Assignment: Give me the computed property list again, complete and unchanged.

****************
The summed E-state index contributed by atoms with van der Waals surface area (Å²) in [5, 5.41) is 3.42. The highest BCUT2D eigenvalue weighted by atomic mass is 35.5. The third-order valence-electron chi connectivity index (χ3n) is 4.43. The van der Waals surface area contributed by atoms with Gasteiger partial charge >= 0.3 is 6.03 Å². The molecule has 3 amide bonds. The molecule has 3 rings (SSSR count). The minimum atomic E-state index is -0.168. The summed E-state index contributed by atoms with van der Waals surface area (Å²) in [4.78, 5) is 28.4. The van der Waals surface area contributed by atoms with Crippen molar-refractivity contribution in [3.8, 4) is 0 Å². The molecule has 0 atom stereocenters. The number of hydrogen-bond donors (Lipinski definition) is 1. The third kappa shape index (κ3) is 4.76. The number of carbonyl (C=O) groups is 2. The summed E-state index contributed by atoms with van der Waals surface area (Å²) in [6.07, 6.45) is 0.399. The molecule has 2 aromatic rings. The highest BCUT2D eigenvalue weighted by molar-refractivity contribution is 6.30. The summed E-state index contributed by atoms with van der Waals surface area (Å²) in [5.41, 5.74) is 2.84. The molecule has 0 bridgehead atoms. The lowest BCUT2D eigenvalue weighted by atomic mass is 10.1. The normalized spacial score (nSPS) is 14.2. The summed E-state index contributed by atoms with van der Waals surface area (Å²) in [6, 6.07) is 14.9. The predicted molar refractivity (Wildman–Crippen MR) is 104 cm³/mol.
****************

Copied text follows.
The summed E-state index contributed by atoms with van der Waals surface area (Å²) in [5, 5.41) is 3.42. The highest BCUT2D eigenvalue weighted by atomic mass is 35.5. The third-order valence-electron chi connectivity index (χ3n) is 4.43. The van der Waals surface area contributed by atoms with Gasteiger partial charge >= 0.3 is 6.03 Å². The molecule has 3 amide bonds. The molecule has 3 rings (SSSR count). The minimum atomic E-state index is -0.168. The summed E-state index contributed by atoms with van der Waals surface area (Å²) in [4.78, 5) is 28.4. The van der Waals surface area contributed by atoms with Crippen molar-refractivity contribution in [3.8, 4) is 0 Å². The molecule has 0 atom stereocenters. The number of hydrogen-bond donors (Lipinski definition) is 1. The third kappa shape index (κ3) is 4.76. The number of carbonyl (C=O) groups is 2. The summed E-state index contributed by atoms with van der Waals surface area (Å²) in [6.07, 6.45) is 0.399. The molecule has 2 aromatic rings. The highest BCUT2D eigenvalue weighted by molar-refractivity contribution is 6.30. The summed E-state index contributed by atoms with van der Waals surface area (Å²) in [5.41, 5.74) is 2.84. The molecule has 0 bridgehead atoms. The lowest BCUT2D eigenvalue weighted by atomic mass is 10.1. The normalized spacial score (nSPS) is 14.2. The summed E-state index contributed by atoms with van der Waals surface area (Å²) in [6, 6.07) is 14.9. The predicted molar refractivity (Wildman–Crippen MR) is 104 cm³/mol.